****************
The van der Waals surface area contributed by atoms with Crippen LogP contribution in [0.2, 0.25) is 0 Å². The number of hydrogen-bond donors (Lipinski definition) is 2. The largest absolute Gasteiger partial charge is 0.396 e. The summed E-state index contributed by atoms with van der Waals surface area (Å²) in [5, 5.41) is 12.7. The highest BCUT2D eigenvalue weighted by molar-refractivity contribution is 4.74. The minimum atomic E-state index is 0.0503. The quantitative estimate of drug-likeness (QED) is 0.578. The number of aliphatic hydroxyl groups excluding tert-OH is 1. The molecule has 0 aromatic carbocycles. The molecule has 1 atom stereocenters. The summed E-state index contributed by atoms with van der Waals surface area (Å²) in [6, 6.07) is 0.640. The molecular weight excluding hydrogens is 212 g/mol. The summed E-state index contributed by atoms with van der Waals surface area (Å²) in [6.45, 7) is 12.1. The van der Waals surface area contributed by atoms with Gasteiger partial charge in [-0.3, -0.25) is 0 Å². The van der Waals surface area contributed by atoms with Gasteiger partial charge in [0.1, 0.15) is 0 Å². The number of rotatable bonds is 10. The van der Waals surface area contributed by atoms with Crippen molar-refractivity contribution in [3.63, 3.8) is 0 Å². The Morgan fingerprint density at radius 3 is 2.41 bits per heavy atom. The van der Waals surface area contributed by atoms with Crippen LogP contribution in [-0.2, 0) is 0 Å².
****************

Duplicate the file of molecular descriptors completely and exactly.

The van der Waals surface area contributed by atoms with Crippen LogP contribution in [0.2, 0.25) is 0 Å². The number of hydrogen-bond donors (Lipinski definition) is 2. The largest absolute Gasteiger partial charge is 0.396 e. The summed E-state index contributed by atoms with van der Waals surface area (Å²) in [5, 5.41) is 12.7. The highest BCUT2D eigenvalue weighted by molar-refractivity contribution is 4.74. The minimum atomic E-state index is 0.0503. The quantitative estimate of drug-likeness (QED) is 0.578. The number of aliphatic hydroxyl groups excluding tert-OH is 1. The molecule has 0 aromatic carbocycles. The molecule has 1 atom stereocenters. The summed E-state index contributed by atoms with van der Waals surface area (Å²) in [6, 6.07) is 0.640. The molecular weight excluding hydrogens is 212 g/mol. The summed E-state index contributed by atoms with van der Waals surface area (Å²) in [6.45, 7) is 12.1. The van der Waals surface area contributed by atoms with Gasteiger partial charge in [-0.3, -0.25) is 0 Å². The van der Waals surface area contributed by atoms with Gasteiger partial charge in [0.1, 0.15) is 0 Å². The number of rotatable bonds is 10. The van der Waals surface area contributed by atoms with Crippen molar-refractivity contribution in [3.63, 3.8) is 0 Å². The Morgan fingerprint density at radius 3 is 2.41 bits per heavy atom. The van der Waals surface area contributed by atoms with Crippen LogP contribution in [-0.2, 0) is 0 Å².